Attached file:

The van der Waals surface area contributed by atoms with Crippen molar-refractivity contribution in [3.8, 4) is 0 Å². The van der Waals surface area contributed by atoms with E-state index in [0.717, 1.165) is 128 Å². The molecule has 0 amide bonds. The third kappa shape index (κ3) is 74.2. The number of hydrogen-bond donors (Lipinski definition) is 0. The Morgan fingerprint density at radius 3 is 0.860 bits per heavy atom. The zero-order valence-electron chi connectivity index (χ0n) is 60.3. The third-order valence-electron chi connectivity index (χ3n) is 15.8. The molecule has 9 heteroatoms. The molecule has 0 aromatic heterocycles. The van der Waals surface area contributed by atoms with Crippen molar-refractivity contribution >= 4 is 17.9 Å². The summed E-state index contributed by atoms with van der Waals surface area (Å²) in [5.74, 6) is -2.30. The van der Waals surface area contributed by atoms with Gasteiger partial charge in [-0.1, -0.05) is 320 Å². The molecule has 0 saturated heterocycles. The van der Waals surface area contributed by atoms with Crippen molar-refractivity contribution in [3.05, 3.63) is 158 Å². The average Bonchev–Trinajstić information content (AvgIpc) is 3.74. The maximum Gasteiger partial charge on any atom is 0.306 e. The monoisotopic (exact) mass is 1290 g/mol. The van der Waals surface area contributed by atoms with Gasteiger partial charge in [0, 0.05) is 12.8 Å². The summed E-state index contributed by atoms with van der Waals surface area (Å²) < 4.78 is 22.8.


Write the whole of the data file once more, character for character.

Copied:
The van der Waals surface area contributed by atoms with Crippen molar-refractivity contribution in [3.8, 4) is 0 Å². The van der Waals surface area contributed by atoms with E-state index in [0.717, 1.165) is 128 Å². The molecule has 0 amide bonds. The third kappa shape index (κ3) is 74.2. The number of hydrogen-bond donors (Lipinski definition) is 0. The Morgan fingerprint density at radius 3 is 0.860 bits per heavy atom. The zero-order valence-electron chi connectivity index (χ0n) is 60.3. The third-order valence-electron chi connectivity index (χ3n) is 15.8. The molecule has 9 heteroatoms. The molecule has 0 aromatic heterocycles. The van der Waals surface area contributed by atoms with Crippen molar-refractivity contribution >= 4 is 17.9 Å². The summed E-state index contributed by atoms with van der Waals surface area (Å²) in [5.74, 6) is -2.30. The van der Waals surface area contributed by atoms with Gasteiger partial charge in [-0.1, -0.05) is 320 Å². The molecule has 0 saturated heterocycles. The van der Waals surface area contributed by atoms with Crippen molar-refractivity contribution in [3.05, 3.63) is 158 Å². The average Bonchev–Trinajstić information content (AvgIpc) is 3.74. The maximum Gasteiger partial charge on any atom is 0.306 e. The monoisotopic (exact) mass is 1290 g/mol. The van der Waals surface area contributed by atoms with Gasteiger partial charge in [0, 0.05) is 12.8 Å². The summed E-state index contributed by atoms with van der Waals surface area (Å²) < 4.78 is 22.8.